So, let's go through carrier by carrier and figure out what the requirements are.

AT&T: your phone is already a GSM phone (hooray!) but it's also 99% likely that it's locked to the carrier (boo!).  The only way it wouldn't be is if you paid full-price ($649 & up) for your iPhone at time of purchase. This means that if you took it abroad and tried to pop in a local SIM card, the phone would refuse to recognize it because it's already locked to AT&T's network.  How do you get your phone unlocked, you ask? If you are outside your two-year contract you can request to unlock it here. If not, you're stuck either paying officially through AT&T for international roaming, which is a lot more expensive than just buying a pay-as-you-go SIM card.

T-Mobile: If you are using an iPhone on T-Mobile, it's already unlocked.  If you got it recently from an official T-Mobile or Apple store (like in the last month), then the only way it wouldn't be unlocked is if you did the financing plan and still owe them money for the iPhone.  After it's paid off, call customer service and T-Mobile will unlock it for you. Since your phone is already unlocked, you can take it abroad and put in a local SIM card without any problems.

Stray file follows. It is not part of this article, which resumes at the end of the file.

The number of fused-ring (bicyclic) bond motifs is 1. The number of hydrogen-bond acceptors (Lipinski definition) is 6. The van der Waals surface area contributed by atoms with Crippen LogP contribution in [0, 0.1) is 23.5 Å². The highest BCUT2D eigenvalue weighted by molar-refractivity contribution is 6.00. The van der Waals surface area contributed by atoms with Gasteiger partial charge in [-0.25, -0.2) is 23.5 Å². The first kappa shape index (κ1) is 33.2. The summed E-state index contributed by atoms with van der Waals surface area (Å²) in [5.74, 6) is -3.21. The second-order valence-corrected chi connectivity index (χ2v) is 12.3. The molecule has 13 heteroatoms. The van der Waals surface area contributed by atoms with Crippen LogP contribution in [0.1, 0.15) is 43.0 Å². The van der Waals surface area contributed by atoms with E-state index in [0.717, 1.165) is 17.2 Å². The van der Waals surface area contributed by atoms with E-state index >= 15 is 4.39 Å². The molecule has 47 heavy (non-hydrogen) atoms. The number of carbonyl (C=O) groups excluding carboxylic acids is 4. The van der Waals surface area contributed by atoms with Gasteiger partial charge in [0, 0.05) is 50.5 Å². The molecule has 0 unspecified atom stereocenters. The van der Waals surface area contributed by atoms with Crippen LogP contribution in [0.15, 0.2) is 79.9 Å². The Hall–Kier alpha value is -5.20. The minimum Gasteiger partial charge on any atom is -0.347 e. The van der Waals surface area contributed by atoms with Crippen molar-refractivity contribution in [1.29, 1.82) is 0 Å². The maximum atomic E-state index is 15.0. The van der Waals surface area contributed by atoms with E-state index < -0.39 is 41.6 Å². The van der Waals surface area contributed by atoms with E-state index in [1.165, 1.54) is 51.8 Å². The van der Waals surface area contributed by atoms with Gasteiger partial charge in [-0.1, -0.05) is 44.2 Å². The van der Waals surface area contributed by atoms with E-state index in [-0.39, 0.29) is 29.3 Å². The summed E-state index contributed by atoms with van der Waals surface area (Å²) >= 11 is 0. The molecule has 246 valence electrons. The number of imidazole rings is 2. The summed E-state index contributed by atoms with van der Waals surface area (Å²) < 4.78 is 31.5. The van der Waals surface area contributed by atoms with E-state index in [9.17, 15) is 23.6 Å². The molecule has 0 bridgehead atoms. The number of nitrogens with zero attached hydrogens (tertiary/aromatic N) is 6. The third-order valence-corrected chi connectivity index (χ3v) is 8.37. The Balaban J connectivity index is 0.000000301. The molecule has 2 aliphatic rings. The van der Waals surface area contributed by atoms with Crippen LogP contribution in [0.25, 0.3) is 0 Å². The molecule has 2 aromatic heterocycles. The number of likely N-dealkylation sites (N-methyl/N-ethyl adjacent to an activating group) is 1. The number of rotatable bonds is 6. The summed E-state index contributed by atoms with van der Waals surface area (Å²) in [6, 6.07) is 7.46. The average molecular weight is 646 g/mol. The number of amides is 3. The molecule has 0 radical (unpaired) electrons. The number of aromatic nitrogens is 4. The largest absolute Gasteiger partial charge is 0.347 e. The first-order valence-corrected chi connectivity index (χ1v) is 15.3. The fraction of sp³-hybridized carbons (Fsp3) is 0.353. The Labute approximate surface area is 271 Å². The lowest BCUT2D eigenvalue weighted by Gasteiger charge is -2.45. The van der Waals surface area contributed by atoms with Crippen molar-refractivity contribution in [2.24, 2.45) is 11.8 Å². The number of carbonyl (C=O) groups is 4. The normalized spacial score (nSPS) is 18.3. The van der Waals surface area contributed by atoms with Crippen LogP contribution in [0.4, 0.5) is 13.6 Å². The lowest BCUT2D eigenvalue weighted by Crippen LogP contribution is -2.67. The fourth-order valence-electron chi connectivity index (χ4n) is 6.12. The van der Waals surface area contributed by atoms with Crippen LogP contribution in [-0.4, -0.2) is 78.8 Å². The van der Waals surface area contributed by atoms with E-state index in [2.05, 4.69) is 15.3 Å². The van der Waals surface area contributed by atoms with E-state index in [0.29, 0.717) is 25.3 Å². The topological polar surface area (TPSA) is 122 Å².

Sprint and Verizon: okay, here's the complicated thing (hang in there)...Verizon and Sprint iPhone 4S's and 5's have both CDMA and GSM capabilities.  So even though the CDMA side is locked to the carrier here in the States, the SIM card tray (GSM side) is fully unlocked.  What that means is that you can put in a local SIM card and just use that without paying any roaming charges. Since there are virtually no CDMA towers abroad, even if you wanted to get service abroad (through CDMA), you couldn't.  But you can get it through your unlocked GSM SIM card tray.  You're welcome.

Let's say you have a phone that for some reason is still locked to the carrier and you can't/don't want to unlock it to use abroad.  How do you prevent roaming charges completely?

On an iPhone, it's very simple.  Open up Settings and turn Airplane Mode ON.  Do this before your international flight takes off, and don't turn it back on until you're back on U.S. soil.  Airplane mode will basically stop any and all wireless signals and will prevent any calls ringing through. Getting calls or text messages overseas can still lead to hefty roaming charges, even if you don't answer them.  Even though Airplane Mode turns off wifi as well, you can safely turn that back on. At that point, your iPhone will basically become a glorified iPod Touch.  It will work just fine, but you can't make or receive calls and you can only access the internet over wifi.

Last but not least...if you are going overseas for a long time but want to keep your lines so that you don't have to get new numbers when you get back (or if you are still under contract and don't want to pay the early termination fee), most carriers will let you suspend your account for up to 180 days for a reduced rate.  I can only speak to AT&T, since that's what I have, but they suspended our account so we will only pay $10/line while we're out.

Do you have a question? Put it in the comments below and I'll see if I can answer it!